When you own your own business, staying on top of tax matters is of the utmost importance. Ensuring that you are in complete compliance with the Internal Revenue Service (IRS) is paramount to the ongoing financial health of your enterprise. In simple terms, you do not want to have tax problems. Owing more money than you had budgeted for, or facing stressful audits can be a major detriment to your business’s daily operations. With this in mind, it is wise to stay educated on tax issues that relate to your business. One common question that is often asked is, “Does an LLP Get a 1099 Form?”
In forming an LLP, you construct a legal entity that is viewed as “pass-through” for IRS purposes. That means that the income of the business itself is not taxed, but rather the money made by the partners is instead subject to taxes. To put it another way, you can think of this as a business owner only being taxed once (their income) versus twice (the profits of the business and their income), which can occur in some corporate structures.
What is a Limited Liability Partnership?
Partnerships are relatively common in the business world. When two colleagues or peers share an entrepreneurial vision and decide to lean on each other’s expertise, they may go into business together. At a basic level, this is what is called a general partnership. Sometimes this is a legally-binding agreement with a profit-sharing arrangement in place. Other times, it can be a rather informal relationship, solidified with only a handshake or a verbal contract.
When a partnership decides to account for potential liability issues, they may wish to form a limited liability partnership. In an LLP, partners can be shielded from the liabilities that may arise from debts or lawsuits. Unlike a limited liability company (LLC), which can exempt all members from liability, an LLP allows for an individual partner to face liability in the event that it was caused by their own negligence.
Because of this accountability structure, LLPs are popular among service professionals. Doctors, dentists, architects, accountants, and attorneys often favor forming LLPs. This allows for the protection of a business and its partners in the event of one party’s malpractice. In some states, licensed professionals can only form LLPs and are actually not eligible to form an LLC.
Understanding the Purpose of a 1099
When tax season rolls around, business owners can find themselves inundated with paperwork. To avoid the potential pitfalls that can result from procrastination, it is prudent to stay on top of your taxes year-round. If you do business with freelancers, contractors, or companies, you may well need to issue a series of 1099 documents.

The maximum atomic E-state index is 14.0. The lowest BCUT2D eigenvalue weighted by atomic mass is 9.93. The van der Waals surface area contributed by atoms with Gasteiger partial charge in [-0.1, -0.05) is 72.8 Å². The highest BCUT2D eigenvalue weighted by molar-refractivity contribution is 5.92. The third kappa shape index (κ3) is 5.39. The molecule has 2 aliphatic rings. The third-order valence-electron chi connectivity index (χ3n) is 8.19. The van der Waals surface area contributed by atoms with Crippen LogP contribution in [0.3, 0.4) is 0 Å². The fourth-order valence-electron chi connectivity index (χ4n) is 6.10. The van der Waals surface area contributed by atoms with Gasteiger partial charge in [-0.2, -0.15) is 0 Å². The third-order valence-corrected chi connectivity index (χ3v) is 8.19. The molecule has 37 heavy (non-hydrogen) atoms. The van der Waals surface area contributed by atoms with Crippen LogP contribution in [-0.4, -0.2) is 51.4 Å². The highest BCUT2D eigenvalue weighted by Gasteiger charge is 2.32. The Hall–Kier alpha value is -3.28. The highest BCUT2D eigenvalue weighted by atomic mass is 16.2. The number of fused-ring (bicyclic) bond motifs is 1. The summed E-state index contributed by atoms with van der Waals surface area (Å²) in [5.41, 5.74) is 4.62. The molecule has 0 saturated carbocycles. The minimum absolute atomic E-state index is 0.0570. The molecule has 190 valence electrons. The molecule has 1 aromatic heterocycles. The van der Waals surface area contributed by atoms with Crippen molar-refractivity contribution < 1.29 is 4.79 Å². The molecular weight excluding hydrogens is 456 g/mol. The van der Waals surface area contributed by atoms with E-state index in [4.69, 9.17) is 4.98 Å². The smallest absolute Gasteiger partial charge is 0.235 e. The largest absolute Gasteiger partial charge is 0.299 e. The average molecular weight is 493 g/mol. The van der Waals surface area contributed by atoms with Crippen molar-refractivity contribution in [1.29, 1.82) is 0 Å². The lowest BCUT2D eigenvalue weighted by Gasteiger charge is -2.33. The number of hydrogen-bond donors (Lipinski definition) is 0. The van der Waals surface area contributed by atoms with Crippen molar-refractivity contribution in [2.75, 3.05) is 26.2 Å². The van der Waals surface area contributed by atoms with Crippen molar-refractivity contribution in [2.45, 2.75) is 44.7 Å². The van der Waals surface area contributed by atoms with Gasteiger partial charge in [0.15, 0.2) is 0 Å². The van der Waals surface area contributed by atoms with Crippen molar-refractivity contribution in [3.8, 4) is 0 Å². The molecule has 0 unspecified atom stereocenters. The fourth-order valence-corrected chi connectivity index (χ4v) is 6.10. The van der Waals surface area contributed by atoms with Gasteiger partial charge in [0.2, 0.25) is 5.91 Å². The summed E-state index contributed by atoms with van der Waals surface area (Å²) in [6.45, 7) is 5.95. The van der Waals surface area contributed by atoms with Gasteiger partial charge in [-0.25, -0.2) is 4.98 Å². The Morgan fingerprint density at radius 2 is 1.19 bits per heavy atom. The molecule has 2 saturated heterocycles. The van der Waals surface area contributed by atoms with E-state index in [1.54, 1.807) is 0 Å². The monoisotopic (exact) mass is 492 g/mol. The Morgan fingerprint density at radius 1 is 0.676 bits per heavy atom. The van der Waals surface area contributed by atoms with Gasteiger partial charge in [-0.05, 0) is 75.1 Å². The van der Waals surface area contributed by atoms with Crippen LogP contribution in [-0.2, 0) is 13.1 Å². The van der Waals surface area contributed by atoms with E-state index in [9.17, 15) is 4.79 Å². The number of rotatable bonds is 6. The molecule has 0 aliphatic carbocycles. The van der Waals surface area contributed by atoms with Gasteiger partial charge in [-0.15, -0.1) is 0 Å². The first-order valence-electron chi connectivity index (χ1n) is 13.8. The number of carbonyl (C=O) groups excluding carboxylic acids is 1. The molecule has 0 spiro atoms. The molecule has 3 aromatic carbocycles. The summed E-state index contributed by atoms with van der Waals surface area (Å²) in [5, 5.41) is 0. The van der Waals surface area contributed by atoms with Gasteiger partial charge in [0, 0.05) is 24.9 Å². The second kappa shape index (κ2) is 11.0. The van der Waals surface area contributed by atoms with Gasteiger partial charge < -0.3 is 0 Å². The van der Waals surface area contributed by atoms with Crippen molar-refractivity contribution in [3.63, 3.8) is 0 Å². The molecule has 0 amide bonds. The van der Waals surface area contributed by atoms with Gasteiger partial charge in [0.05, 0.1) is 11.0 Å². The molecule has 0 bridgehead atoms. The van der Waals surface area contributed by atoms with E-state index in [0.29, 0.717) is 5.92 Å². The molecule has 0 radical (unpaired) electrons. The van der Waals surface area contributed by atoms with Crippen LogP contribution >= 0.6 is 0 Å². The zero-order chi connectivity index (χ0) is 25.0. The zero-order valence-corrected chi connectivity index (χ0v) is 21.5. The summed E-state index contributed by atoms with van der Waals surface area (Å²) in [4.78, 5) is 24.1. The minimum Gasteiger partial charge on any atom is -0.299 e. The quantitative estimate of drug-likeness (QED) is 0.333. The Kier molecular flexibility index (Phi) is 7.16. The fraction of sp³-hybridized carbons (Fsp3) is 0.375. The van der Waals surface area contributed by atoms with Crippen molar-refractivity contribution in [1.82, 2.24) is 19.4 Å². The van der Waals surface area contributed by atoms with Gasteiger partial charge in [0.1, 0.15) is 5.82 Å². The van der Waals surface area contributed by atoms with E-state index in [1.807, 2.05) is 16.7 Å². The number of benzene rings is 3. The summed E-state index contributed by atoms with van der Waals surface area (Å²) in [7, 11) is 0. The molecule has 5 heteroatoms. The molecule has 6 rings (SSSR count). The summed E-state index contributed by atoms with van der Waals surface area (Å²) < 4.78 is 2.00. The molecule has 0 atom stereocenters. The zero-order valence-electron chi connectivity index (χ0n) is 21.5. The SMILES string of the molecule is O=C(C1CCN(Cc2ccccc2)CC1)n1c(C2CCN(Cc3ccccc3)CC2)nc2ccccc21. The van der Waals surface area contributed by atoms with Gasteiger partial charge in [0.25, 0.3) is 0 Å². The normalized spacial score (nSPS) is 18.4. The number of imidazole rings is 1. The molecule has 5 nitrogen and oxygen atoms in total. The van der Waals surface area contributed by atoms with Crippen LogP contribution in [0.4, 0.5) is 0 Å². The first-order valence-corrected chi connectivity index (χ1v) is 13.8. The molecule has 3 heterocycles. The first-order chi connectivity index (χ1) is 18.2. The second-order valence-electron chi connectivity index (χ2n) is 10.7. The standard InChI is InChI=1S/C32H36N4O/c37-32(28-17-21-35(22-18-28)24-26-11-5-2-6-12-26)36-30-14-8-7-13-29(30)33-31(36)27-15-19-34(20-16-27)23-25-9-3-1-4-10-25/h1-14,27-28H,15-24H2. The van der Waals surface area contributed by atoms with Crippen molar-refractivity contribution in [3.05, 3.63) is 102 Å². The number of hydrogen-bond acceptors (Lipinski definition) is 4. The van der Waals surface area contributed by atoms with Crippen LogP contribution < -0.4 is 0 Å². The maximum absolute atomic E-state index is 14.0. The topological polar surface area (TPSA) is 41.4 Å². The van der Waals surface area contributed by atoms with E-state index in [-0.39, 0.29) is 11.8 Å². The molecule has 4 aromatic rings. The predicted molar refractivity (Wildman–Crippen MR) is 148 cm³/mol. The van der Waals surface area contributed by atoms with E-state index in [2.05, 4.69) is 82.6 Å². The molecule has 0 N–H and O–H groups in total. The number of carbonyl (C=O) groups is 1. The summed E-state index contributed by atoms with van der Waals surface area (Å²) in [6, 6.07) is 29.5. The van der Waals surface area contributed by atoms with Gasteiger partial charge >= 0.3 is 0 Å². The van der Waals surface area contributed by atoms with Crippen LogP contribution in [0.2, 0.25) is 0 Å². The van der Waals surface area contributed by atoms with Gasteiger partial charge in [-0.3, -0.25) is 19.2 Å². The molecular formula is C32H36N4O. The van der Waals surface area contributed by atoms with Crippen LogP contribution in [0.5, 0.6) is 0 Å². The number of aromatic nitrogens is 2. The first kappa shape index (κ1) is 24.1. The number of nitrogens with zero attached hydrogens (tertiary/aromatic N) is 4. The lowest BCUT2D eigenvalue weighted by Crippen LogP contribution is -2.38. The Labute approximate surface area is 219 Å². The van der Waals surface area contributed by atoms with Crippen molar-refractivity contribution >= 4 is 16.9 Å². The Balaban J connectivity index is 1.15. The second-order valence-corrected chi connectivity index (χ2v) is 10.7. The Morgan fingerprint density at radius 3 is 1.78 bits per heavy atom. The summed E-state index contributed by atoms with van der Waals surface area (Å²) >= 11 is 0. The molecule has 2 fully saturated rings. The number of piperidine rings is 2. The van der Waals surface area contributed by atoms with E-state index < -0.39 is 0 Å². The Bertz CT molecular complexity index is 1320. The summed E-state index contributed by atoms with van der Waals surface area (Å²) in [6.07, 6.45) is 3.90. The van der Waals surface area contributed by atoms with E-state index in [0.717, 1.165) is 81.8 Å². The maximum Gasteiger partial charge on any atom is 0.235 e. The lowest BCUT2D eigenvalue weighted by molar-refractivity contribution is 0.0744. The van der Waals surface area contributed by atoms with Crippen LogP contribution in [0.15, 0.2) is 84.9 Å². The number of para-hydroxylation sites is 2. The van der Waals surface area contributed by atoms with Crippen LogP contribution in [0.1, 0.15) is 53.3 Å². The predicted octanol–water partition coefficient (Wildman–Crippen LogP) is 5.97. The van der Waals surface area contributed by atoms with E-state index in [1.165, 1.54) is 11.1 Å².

A 1099 is an information return that the IRS requires. In general, if you do business with an individual or company where you pay them more than $600, you are going to need to send them a Form 1099-MISC. You will also need to submit a copy to the IRS. If you have forgiven a portion of a loan that was issued to a debtor, you will want to create a Form 1099-C. There are also 1099s related to real estate transactions (Form 1099-S) and dividends (Form 1099-DIV).
Limited liability companies and partnerships can sometimes represent a gray area. LLCs and LLPs are issued at the state level, so if you are doing business with one, you may not know where they are positioned federally. In any event, it is wise to issue a 1099 to an LLP if you have done any significant amount of business with them. In short, it’s better to have your bases covered. Drawing up a 1099 is a small price to pay compared to the tax consequences you could face for underreporting.
Forming an LLP Online at the Corporation Center
If you are starting your own business, you are likely not a stranger to planning. In fact, chances are good that you have been plotting your entrepreneurial venture for many years ahead of time. That sort of organization and due diligence is important, and they are exemplary qualities for a business owner. If, in your preparations, you have landed on the idea of setting up a limited liability partnership, there are some actions that you can take.
The main thing to do will be to register your LLP with your local Secretary of State. While individual states have their own rules about this, generally speaking, you will have to complete some paperwork. At the Corporation Center, we offer easy-to-use online forms for business owners to form LLPs, LLCs, S-Corps, and more. If you take a moment to scan our navigation panel, you will see that we offer web forms for all 50 states. If you would like to learn more, contact us today by email or phone.